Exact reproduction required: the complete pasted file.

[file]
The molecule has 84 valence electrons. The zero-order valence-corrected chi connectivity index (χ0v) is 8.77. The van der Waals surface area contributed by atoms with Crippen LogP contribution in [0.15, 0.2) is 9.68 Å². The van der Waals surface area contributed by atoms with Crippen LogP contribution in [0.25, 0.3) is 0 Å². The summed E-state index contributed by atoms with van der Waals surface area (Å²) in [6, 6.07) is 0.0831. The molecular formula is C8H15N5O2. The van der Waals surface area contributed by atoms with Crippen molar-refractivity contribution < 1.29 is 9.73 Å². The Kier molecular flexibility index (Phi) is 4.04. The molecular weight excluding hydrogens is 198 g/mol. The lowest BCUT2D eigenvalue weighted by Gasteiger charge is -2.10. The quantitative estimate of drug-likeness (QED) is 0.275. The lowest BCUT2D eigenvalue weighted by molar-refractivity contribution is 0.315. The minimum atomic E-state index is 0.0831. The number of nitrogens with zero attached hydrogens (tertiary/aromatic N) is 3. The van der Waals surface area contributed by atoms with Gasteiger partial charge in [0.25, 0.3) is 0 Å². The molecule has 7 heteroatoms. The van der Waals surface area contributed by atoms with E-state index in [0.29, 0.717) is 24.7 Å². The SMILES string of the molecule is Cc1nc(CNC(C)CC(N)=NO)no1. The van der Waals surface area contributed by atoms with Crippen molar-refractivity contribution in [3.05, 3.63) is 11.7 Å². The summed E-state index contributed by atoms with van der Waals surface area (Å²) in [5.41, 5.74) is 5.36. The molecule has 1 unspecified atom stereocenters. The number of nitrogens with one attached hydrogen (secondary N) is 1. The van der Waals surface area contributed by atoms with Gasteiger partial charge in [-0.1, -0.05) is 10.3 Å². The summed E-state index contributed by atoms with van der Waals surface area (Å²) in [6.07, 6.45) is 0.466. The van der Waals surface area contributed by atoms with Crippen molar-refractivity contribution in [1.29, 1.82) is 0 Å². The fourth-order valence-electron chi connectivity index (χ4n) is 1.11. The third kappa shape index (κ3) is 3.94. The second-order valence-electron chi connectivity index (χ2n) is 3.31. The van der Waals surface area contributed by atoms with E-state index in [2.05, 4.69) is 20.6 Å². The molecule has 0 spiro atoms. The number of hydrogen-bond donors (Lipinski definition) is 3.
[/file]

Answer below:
The molecule has 84 valence electrons. The zero-order valence-corrected chi connectivity index (χ0v) is 8.77. The van der Waals surface area contributed by atoms with Crippen LogP contribution in [0.15, 0.2) is 9.68 Å². The van der Waals surface area contributed by atoms with Crippen LogP contribution in [0.25, 0.3) is 0 Å². The summed E-state index contributed by atoms with van der Waals surface area (Å²) in [6, 6.07) is 0.0831. The molecular formula is C8H15N5O2. The van der Waals surface area contributed by atoms with Crippen molar-refractivity contribution < 1.29 is 9.73 Å². The Kier molecular flexibility index (Phi) is 4.04. The molecular weight excluding hydrogens is 198 g/mol. The lowest BCUT2D eigenvalue weighted by Gasteiger charge is -2.10. The quantitative estimate of drug-likeness (QED) is 0.275. The lowest BCUT2D eigenvalue weighted by molar-refractivity contribution is 0.315. The minimum atomic E-state index is 0.0831. The number of nitrogens with zero attached hydrogens (tertiary/aromatic N) is 3. The van der Waals surface area contributed by atoms with Gasteiger partial charge in [0.25, 0.3) is 0 Å². The molecule has 7 heteroatoms. The van der Waals surface area contributed by atoms with E-state index in [0.29, 0.717) is 24.7 Å². The SMILES string of the molecule is Cc1nc(CNC(C)CC(N)=NO)no1. The van der Waals surface area contributed by atoms with Crippen molar-refractivity contribution in [3.05, 3.63) is 11.7 Å². The summed E-state index contributed by atoms with van der Waals surface area (Å²) in [5.41, 5.74) is 5.36. The molecule has 1 unspecified atom stereocenters. The number of nitrogens with one attached hydrogen (secondary N) is 1. The van der Waals surface area contributed by atoms with Gasteiger partial charge in [-0.1, -0.05) is 10.3 Å². The summed E-state index contributed by atoms with van der Waals surface area (Å²) in [6.07, 6.45) is 0.466. The van der Waals surface area contributed by atoms with Crippen molar-refractivity contribution in [1.29, 1.82) is 0 Å². The fourth-order valence-electron chi connectivity index (χ4n) is 1.11. The third kappa shape index (κ3) is 3.94. The second-order valence-electron chi connectivity index (χ2n) is 3.31. The van der Waals surface area contributed by atoms with E-state index in [2.05, 4.69) is 20.6 Å². The molecule has 0 spiro atoms. The number of hydrogen-bond donors (Lipinski definition) is 3.